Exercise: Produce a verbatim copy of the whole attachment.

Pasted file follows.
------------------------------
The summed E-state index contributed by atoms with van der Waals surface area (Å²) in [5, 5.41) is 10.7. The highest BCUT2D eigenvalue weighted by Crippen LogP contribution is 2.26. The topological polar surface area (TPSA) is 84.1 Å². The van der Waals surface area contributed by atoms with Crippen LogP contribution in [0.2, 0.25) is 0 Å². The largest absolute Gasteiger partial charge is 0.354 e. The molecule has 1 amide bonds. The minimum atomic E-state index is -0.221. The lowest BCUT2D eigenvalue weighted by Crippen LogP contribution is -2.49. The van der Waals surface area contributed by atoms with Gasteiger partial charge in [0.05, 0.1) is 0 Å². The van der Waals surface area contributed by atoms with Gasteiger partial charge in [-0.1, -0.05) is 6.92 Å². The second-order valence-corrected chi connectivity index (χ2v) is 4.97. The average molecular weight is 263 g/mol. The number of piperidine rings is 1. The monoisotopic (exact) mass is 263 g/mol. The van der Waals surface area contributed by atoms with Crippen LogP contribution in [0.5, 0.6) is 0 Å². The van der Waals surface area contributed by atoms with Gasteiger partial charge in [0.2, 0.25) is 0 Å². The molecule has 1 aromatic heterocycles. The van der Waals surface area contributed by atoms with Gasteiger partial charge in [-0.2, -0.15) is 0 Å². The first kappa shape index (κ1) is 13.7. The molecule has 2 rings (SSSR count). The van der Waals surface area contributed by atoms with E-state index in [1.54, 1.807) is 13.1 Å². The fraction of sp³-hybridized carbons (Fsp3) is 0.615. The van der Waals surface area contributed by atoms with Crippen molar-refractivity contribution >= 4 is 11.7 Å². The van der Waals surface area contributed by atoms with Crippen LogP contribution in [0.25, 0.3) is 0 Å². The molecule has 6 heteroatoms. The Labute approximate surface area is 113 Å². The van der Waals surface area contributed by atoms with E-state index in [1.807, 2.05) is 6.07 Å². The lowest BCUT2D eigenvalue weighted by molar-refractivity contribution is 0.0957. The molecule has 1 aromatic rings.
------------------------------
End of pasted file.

The summed E-state index contributed by atoms with van der Waals surface area (Å²) in [5, 5.41) is 10.7. The highest BCUT2D eigenvalue weighted by Crippen LogP contribution is 2.26. The topological polar surface area (TPSA) is 84.1 Å². The van der Waals surface area contributed by atoms with Crippen LogP contribution in [0.2, 0.25) is 0 Å². The largest absolute Gasteiger partial charge is 0.354 e. The molecule has 1 amide bonds. The minimum atomic E-state index is -0.221. The lowest BCUT2D eigenvalue weighted by Crippen LogP contribution is -2.49. The van der Waals surface area contributed by atoms with Gasteiger partial charge in [0.05, 0.1) is 0 Å². The van der Waals surface area contributed by atoms with Gasteiger partial charge in [-0.1, -0.05) is 6.92 Å². The second-order valence-corrected chi connectivity index (χ2v) is 4.97. The average molecular weight is 263 g/mol. The number of piperidine rings is 1. The monoisotopic (exact) mass is 263 g/mol. The van der Waals surface area contributed by atoms with Crippen LogP contribution in [0.5, 0.6) is 0 Å². The van der Waals surface area contributed by atoms with Gasteiger partial charge in [0.2, 0.25) is 0 Å². The molecule has 1 aromatic heterocycles. The van der Waals surface area contributed by atoms with Gasteiger partial charge in [-0.2, -0.15) is 0 Å². The first kappa shape index (κ1) is 13.7. The molecule has 2 rings (SSSR count). The van der Waals surface area contributed by atoms with E-state index in [1.54, 1.807) is 13.1 Å². The fraction of sp³-hybridized carbons (Fsp3) is 0.615. The van der Waals surface area contributed by atoms with Crippen molar-refractivity contribution >= 4 is 11.7 Å². The van der Waals surface area contributed by atoms with Crippen LogP contribution in [0.25, 0.3) is 0 Å². The molecule has 6 heteroatoms. The Labute approximate surface area is 113 Å². The van der Waals surface area contributed by atoms with E-state index in [1.807, 2.05) is 6.07 Å². The lowest BCUT2D eigenvalue weighted by molar-refractivity contribution is 0.0957. The molecule has 1 aromatic rings.